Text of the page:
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Bridging the gap between classical and quantum many-body information dynamics. (submitted to Phys. Rev. X)


Malz,  Daniel
Theory, Max Planck Institute of Quantum Optics, Max Planck Society;
MCQST - Munich Center for Quantum Science and Technology, External Organizations;

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Pizzi, A., Malz, D., Nunnenkamp, A., & Knolle, J. (submitted). Bridging the gap between classical and quantum many-body information dynamics. (submitted to Phys. Rev. X).

Cite as: http://hdl.handle.net/21.11116/0000-000A-63D7-4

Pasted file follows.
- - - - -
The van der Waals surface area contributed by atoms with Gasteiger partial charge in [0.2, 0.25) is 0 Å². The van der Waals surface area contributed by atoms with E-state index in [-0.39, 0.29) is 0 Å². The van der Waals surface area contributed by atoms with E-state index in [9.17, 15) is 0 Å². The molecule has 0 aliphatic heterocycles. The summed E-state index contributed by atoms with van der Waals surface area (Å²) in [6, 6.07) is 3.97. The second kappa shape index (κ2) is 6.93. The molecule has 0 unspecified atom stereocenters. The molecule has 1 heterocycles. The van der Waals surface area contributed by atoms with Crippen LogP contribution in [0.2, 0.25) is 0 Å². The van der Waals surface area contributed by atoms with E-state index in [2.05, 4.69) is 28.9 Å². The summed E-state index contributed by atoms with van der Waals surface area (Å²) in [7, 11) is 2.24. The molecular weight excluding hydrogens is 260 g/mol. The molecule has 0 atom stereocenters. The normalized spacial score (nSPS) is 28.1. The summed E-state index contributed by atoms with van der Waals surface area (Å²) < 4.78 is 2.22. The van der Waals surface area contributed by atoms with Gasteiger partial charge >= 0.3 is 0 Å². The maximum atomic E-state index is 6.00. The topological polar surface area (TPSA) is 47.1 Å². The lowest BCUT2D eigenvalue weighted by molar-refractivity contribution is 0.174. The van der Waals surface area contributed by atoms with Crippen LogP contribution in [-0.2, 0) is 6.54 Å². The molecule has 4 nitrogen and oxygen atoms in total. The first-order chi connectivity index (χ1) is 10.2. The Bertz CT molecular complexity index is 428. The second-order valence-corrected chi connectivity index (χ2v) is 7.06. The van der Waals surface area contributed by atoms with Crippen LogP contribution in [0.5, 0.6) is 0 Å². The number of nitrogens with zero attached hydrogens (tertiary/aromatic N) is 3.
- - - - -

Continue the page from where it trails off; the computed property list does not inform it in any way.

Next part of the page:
The fundamental question of how information spreads in closed quantum many-body systems is often addressed through the lens of the bipartite entanglement entropy, a quantity that describes correlations in a comprehensive (nonlocal) way. Among the most striking features of the entanglement entropy are its unbounded linear growth in the thermodynamic limit, its asymptotic extensivity in finite-size systems, and the possibility of measurement-induced phase transitions, all of which have no obvious classical counterpart. Here, we show how these key qualitative features emerge naturally also in classical information spreading, as long as one treats the classical many-body problem on par with the quantum one, that is, by explicitly accounting for the exponentially large classical probability distribution. Our analysis is supported by extensive numerics on prototypical cellular automata and Hamiltonian systems, for which we focus on the classical mutual information and also introduce a `classical entanglement entropy'. Our study sheds light on the nature of information spreading in classical and quantum systems, and opens new avenues for quantum-inspired classical approaches across physics, information theory, and statistics.